It came to a huge surprise when Crunchyroll announced last month that it’ll be simulcasting Healin’ Good Pretty Cure, the latest season of Precure. The Precure franchise is bizarrely absent in streaming. The original series is available on Crunchyroll and Smile Precure is technically dubbed on Netflix as the much-maligned Glitter Force but that’s kind of been it. If you’re interested in this franchise (I myself am) and you don’t live in Japan, you options have generally been thirty party websites and torrents. Hopefully, Healin’ Good‘s simulcast means we’ll eventually get other seasons available legally (give me Hugtto! at least, I’ve been meaning to finish that season).
For whatever reason, this thirteenth episode is where Crunchyroll’s simulcast is starting. The first twelve will apparently be made available at a later time which could very well be this coming weekend…or not. It kind of reminds me of Dragon Ball Super (fittingly, another Toei anime) which started at Episode 63 when it finally got simulcasted. I personally started Healin’ Good via fansubs before the simulcast announcement and just recently got all caught up so I was good to go for Episode 13. Still, I can’t deny that this setback is a little annoying and inconvenient.
The story of Healin’ Good Pretty Cure goes like this: somewhere on Earth, there exists a physical place called the Healin’ Garden and its existence and Earth’s are being threatened by a group called the Byo-gens. To stop them, three Healin’ Animals set off with their canine princess, Rate (Haruka Shiraishi), in search of three individuals that can utilizes their powers to become Pretty Cures. Our three Cures are the calm and compassionate Nodoka Hanadera/Cure Grace (Aoi Yuuki), the mature and athletic Chiyu Sawaizumi/Cure Fontaine (Natsu Yorita), and the outgoing and fashionable Hinata Hiramitsu/Cure Sparkle (Hiyori Kono).
I’ve liked what I’ve seen so far of Healin’ Good. The story heavily revolves around protecting the environment which, while definitely simplified, is very topical. The three main girls are very charming and likable (especially Hinata who is Best Girl, fight me) and I really dig that their Cure forms have a veterinarian theme to their designs. Some of the fight animation can be pretty darn good. That all said, nothing about the show really stands out to me as exceptional. I haven’t finished either season due to time but there was something about Hug tto! and Star Twinkle Precure that really clicked for me. The former really surprised me with some of its writing and the latter was very adventurous since it had Precures going to space(!). Healin’ Good is finely executed but it does feel a bit basic and safe, at least for the time being.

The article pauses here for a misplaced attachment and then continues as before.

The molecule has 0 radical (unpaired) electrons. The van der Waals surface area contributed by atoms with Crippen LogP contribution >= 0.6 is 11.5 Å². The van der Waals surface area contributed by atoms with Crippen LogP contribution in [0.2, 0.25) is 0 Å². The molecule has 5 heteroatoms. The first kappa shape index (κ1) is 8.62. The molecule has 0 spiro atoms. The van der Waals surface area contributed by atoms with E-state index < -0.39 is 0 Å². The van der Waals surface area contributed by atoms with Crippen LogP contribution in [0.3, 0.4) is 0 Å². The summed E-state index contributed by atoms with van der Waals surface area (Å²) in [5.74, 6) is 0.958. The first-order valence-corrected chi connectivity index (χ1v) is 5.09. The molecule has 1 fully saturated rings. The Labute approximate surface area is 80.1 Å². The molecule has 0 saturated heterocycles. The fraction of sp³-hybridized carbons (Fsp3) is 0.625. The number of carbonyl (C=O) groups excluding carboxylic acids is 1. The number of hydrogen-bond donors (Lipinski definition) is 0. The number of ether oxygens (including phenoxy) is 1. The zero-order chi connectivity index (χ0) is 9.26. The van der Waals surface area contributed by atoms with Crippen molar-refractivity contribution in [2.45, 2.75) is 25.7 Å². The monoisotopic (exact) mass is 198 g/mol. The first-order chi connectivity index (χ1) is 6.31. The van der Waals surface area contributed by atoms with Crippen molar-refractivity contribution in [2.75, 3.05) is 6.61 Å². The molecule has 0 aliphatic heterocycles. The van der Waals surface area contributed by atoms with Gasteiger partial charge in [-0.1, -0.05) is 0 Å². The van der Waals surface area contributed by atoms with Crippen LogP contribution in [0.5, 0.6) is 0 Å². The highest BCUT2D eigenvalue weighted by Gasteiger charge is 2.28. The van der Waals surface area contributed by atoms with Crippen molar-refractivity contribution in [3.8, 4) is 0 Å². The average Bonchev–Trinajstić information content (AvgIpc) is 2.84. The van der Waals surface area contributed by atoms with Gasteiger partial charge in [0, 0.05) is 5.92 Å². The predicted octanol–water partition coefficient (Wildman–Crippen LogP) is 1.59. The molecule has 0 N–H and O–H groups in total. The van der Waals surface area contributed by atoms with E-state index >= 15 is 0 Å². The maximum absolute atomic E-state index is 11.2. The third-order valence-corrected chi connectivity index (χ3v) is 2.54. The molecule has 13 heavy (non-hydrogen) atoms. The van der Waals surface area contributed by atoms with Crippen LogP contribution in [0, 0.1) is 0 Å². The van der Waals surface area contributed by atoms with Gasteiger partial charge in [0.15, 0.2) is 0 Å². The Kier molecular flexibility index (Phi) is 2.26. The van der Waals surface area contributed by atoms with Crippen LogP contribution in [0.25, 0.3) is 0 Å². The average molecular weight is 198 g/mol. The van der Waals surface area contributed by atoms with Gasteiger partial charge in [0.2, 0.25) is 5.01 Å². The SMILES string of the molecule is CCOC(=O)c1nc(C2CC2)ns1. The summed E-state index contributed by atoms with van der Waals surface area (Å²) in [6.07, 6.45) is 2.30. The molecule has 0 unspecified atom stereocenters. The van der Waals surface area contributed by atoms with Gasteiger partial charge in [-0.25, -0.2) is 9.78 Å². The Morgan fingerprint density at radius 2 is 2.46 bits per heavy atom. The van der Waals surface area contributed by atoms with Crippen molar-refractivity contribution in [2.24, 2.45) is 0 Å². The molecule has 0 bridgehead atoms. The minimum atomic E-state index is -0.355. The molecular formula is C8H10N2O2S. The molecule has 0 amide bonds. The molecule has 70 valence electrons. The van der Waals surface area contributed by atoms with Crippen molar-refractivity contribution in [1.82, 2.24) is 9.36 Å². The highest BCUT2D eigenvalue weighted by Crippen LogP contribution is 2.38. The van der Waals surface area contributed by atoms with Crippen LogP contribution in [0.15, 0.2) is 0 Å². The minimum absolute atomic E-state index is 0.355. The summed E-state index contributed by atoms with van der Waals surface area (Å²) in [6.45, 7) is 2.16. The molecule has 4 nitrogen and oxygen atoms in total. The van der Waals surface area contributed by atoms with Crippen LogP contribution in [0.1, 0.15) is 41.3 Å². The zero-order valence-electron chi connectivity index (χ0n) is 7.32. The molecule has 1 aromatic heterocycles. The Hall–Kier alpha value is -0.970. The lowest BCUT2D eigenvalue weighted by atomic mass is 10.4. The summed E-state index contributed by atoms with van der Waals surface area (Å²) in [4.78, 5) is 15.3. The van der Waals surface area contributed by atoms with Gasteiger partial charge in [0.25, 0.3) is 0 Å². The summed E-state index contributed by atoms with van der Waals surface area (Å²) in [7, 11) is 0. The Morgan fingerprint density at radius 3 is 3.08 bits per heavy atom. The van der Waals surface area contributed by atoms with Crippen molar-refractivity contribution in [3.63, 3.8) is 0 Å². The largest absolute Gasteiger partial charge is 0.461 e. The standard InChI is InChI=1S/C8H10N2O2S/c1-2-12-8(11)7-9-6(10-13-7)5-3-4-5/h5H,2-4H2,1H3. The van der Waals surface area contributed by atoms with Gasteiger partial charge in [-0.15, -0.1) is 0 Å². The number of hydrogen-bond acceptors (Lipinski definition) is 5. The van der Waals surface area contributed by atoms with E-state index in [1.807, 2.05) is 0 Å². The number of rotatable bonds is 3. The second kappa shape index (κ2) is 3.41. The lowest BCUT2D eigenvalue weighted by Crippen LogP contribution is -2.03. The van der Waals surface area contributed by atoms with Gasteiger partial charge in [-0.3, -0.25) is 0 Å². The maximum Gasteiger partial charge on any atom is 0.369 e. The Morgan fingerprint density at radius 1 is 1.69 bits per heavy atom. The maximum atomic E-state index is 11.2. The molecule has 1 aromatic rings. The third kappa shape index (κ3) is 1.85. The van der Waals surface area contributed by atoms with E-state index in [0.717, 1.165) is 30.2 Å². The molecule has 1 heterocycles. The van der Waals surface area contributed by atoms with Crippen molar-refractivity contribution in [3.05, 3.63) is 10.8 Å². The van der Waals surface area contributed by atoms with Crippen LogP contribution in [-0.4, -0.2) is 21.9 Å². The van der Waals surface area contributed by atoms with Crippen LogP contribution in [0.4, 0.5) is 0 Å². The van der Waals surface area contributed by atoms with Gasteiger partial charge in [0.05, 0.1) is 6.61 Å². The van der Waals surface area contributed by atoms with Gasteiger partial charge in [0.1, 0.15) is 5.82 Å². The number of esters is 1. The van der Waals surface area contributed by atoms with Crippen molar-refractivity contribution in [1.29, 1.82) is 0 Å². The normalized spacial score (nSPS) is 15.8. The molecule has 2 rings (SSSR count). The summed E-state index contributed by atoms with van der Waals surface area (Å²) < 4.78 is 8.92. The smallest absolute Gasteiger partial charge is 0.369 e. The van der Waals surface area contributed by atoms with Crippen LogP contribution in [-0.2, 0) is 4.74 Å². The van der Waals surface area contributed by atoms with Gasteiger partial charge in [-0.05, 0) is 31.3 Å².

While I imagine most will want to start from the beginning, you probably could jump into this episode just fine. A synopsis narrated by the characters is provided at the beginning of every episode and the story is fairly episodic due to its young target demographic and year long broadcast. This episode does require some additional context as it takes place after a hectic two-parter and the introduction of a new enemy general, Batetemoda (Souchirou Hoshi). Both of these events are what fuel this episode’s plot: Hinata feeling discouraged about fighting the good fight and even contemplating if she should quit being a Precure. Fortunately, Hinata actually does recap those specifics, presumably because this is the first episode to air after the show got delayed due to COVID-19.
Hinata’s concern that fighting as a Precure isn’t unfounded. The enemies are getting stronger and more numerous and there is seemingly no end in sight (given how long the show will be, that latter point is definitely true). While Chiyu and Nodoka are as likely to think along these lines, it’s really interesting that Hinata is the one who does. For someone who is very outgoing (hence why she’s Best Girl), she surprisingly has these moments of insecurity and anxiety (and this isn’t the first time that’s happened in the show). This episode also reveals that Hinata has a bit of an inferiority complex with her siblings. Her brother is a capable vet like her father and her sister is very good at concocting beverages for the family’s juice bar. Meanwhile, Hinata feels she has nothing she’s excels at (I guess her amazing fashion sense doesn’t count?). That gets skimmed over in favor of resolving Hinata’s immediate concern though it wouldn’t surprise me if this is explored in future episodes.
The B plot is fine. I really like that the monster of the week is flying in the air and it takes a while for the Cures to realize that. It feels pretty suspenseful as it’s recently been established that these monsters get stronger the longer they’re allowed to exist, forcing the Cures to hunt it down ASAP. The monster’s presence disables all technology in the vicinity which is certainly worrisome but it also causes static electricity everywhere which is downright silly. That’s a minor inconvenience at best. The episode does try to make that personal by having Hinata’s sister unable to leave her van due to the static though I’d argue there’s one or two ways she could’ve escaped without the Cures’ help. I know this show is aimed towards a young audience but surely, you could get a little more intense than that.
That this is the first episode officially available still irks me but it definitely was nice to have been able to watch it on a legal stream. However Healin’ Good ultimately fares as a series, I hope it being on Crunchyroll will lead to the other seasons becoming available.
Thanks for reading!
Watch Healin’ Good Pretty Cure on Crunchyroll